Meritz Fire & Marine Insurance Co Ltd v Jan de Nul NV  EWCA Civ 827
The Respondent buyers had entered in to three shipbuilding contracts (the “Contracts”) with a Korean shipyard (the “Yard”), and had made advance payments of the purchase price of the vessels. The Appellant insurance company had guaranteed the return of those payments in the event that the Contracts were terminated prematurely. The guarantees incorporated the ICC’s Uniform Rules for Demand Guarantees.
The Yard subsequently merged with another company, which transferred the shipbuilding business to a new company (the “Company”). The Yard had been dissolved, and under Korean law its rights and obligations under the Contracts had been transferred to the Company.
The Respondent served notice of default under and terminated the Contracts, and demanded repayment from the Company. When this was not received, the Respondent demanded repayment from the Appellant under the guarantees. The Appellant submitted that on the true construction of the guarantees, it had only guaranteed the Yard’s obligation to make repayment, and not anyone else’s. As such, once the Yard’s obligation disappeared, the guarantees no longer had any application. Further, the Appellant argued that once the builder of the vessels was the Company rather than the Yard, no demand in conformity with the Contracts could be made (as was required by the guarantees).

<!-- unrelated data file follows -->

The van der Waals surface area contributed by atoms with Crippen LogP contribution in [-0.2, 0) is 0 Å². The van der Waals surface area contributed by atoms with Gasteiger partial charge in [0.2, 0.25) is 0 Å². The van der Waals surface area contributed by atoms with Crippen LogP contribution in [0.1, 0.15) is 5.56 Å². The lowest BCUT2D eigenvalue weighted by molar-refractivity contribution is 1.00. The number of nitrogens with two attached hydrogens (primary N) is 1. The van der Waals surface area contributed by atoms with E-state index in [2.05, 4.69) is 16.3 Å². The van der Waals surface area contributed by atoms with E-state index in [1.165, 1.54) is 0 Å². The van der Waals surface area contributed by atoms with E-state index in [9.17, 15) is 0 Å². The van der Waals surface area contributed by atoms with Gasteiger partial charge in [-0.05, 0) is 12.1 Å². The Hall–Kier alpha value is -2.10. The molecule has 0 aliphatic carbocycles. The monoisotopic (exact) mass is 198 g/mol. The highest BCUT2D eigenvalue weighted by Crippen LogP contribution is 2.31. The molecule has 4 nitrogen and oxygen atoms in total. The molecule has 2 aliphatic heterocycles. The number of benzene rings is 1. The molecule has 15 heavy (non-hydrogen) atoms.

The Court found in favour of the Respondent. In the circumstances, the guarantees were to be operated against documents without regard to the underlying contract. The Respondent was entitled to repayment, and in the absence of repayment by either the Yard or the Company, that repayment had to be made by the Appellant. The guarantees operated on the basis that no refund had occurred, not on the basis that the Yard had failed to make repayments when required.
It was also held that the Respondent was able to make a demand in conformity with both the Contracts and the guarantees. Under the guarantees, the buyer’s demand was payable on receipt of its signed statement certifying that its demand was made in conformity with the contract, and that the Yard had failed to make the refund. The Respondent’s statement did exactly that. It was not relevant whether or not there was a true liability to refund under the contracts, nor whether the Yard had in fact failed to make the refund.
Taking into account the nature of the particular guarantees in issue, where payment was to be made against documents (in this case, signed certificates), questions of whether the debtor was liable under the underlying contracts were irrelevant. In cases such as this if the documents were in order, then the guarantor had to pay.